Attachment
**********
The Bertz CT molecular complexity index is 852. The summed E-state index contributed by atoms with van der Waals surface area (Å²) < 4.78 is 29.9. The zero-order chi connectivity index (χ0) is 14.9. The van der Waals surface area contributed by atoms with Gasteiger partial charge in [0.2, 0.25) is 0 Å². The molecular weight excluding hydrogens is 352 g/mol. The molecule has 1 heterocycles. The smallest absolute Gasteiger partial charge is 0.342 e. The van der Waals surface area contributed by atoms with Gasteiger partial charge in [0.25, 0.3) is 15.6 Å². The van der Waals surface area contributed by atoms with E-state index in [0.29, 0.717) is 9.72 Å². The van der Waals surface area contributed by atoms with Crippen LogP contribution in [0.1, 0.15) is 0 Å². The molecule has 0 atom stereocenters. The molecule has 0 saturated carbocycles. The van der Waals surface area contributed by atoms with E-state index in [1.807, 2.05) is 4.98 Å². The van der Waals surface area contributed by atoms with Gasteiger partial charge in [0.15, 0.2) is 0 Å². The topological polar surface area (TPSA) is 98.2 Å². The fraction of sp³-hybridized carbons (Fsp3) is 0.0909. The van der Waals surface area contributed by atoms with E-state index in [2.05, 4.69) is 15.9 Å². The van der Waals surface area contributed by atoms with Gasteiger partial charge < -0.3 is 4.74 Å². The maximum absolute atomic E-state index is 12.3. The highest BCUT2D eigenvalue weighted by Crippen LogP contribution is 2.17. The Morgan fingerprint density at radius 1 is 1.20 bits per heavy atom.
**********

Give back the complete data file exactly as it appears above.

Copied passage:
The Bertz CT molecular complexity index is 852. The summed E-state index contributed by atoms with van der Waals surface area (Å²) < 4.78 is 29.9. The zero-order chi connectivity index (χ0) is 14.9. The van der Waals surface area contributed by atoms with Gasteiger partial charge in [0.2, 0.25) is 0 Å². The molecular weight excluding hydrogens is 352 g/mol. The molecule has 1 heterocycles. The smallest absolute Gasteiger partial charge is 0.342 e. The van der Waals surface area contributed by atoms with Gasteiger partial charge in [0.25, 0.3) is 15.6 Å². The van der Waals surface area contributed by atoms with E-state index in [0.29, 0.717) is 9.72 Å². The van der Waals surface area contributed by atoms with Crippen LogP contribution in [0.1, 0.15) is 0 Å². The molecule has 0 atom stereocenters. The molecule has 0 saturated carbocycles. The van der Waals surface area contributed by atoms with E-state index in [1.807, 2.05) is 4.98 Å². The van der Waals surface area contributed by atoms with Gasteiger partial charge in [0.15, 0.2) is 0 Å². The topological polar surface area (TPSA) is 98.2 Å². The fraction of sp³-hybridized carbons (Fsp3) is 0.0909. The van der Waals surface area contributed by atoms with E-state index in [2.05, 4.69) is 15.9 Å². The van der Waals surface area contributed by atoms with Gasteiger partial charge < -0.3 is 4.74 Å². The maximum absolute atomic E-state index is 12.3. The highest BCUT2D eigenvalue weighted by Crippen LogP contribution is 2.17. The Morgan fingerprint density at radius 1 is 1.20 bits per heavy atom.